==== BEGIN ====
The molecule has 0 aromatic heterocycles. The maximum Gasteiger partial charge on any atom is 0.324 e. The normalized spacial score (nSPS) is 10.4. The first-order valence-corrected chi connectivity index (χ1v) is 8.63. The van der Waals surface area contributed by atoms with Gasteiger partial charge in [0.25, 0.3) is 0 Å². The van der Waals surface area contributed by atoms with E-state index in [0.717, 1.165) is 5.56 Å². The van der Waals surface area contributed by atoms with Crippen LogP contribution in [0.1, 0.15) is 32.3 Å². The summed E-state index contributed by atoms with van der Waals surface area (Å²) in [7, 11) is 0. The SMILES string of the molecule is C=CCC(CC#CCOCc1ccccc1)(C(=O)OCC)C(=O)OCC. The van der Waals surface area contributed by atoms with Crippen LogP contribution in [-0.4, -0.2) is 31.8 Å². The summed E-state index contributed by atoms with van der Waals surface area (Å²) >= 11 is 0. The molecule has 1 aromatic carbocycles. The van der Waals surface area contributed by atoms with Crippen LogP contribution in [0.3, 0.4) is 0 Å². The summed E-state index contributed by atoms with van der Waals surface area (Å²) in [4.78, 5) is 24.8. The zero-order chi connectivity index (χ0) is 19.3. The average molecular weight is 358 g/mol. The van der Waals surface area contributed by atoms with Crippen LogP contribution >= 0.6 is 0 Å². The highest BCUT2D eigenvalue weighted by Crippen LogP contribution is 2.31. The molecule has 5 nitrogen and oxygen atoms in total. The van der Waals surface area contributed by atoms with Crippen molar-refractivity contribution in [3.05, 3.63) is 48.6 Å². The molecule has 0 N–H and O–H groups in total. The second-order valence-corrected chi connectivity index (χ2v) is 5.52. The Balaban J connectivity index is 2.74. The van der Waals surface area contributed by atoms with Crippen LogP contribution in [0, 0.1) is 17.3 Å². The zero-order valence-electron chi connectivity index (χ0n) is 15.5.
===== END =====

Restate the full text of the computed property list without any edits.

The molecule has 0 aromatic heterocycles. The maximum Gasteiger partial charge on any atom is 0.324 e. The normalized spacial score (nSPS) is 10.4. The first-order valence-corrected chi connectivity index (χ1v) is 8.63. The van der Waals surface area contributed by atoms with Gasteiger partial charge in [0.25, 0.3) is 0 Å². The van der Waals surface area contributed by atoms with E-state index in [0.717, 1.165) is 5.56 Å². The van der Waals surface area contributed by atoms with Crippen LogP contribution in [0.1, 0.15) is 32.3 Å². The summed E-state index contributed by atoms with van der Waals surface area (Å²) in [7, 11) is 0. The SMILES string of the molecule is C=CCC(CC#CCOCc1ccccc1)(C(=O)OCC)C(=O)OCC. The van der Waals surface area contributed by atoms with Crippen LogP contribution in [-0.4, -0.2) is 31.8 Å². The summed E-state index contributed by atoms with van der Waals surface area (Å²) >= 11 is 0. The molecule has 1 aromatic carbocycles. The van der Waals surface area contributed by atoms with Crippen LogP contribution in [0.3, 0.4) is 0 Å². The summed E-state index contributed by atoms with van der Waals surface area (Å²) in [4.78, 5) is 24.8. The zero-order chi connectivity index (χ0) is 19.3. The average molecular weight is 358 g/mol. The van der Waals surface area contributed by atoms with Crippen LogP contribution >= 0.6 is 0 Å². The highest BCUT2D eigenvalue weighted by Crippen LogP contribution is 2.31. The molecule has 5 nitrogen and oxygen atoms in total. The van der Waals surface area contributed by atoms with Crippen molar-refractivity contribution in [3.05, 3.63) is 48.6 Å². The molecule has 0 N–H and O–H groups in total. The second-order valence-corrected chi connectivity index (χ2v) is 5.52. The Balaban J connectivity index is 2.74. The van der Waals surface area contributed by atoms with Crippen LogP contribution in [0, 0.1) is 17.3 Å². The zero-order valence-electron chi connectivity index (χ0n) is 15.5.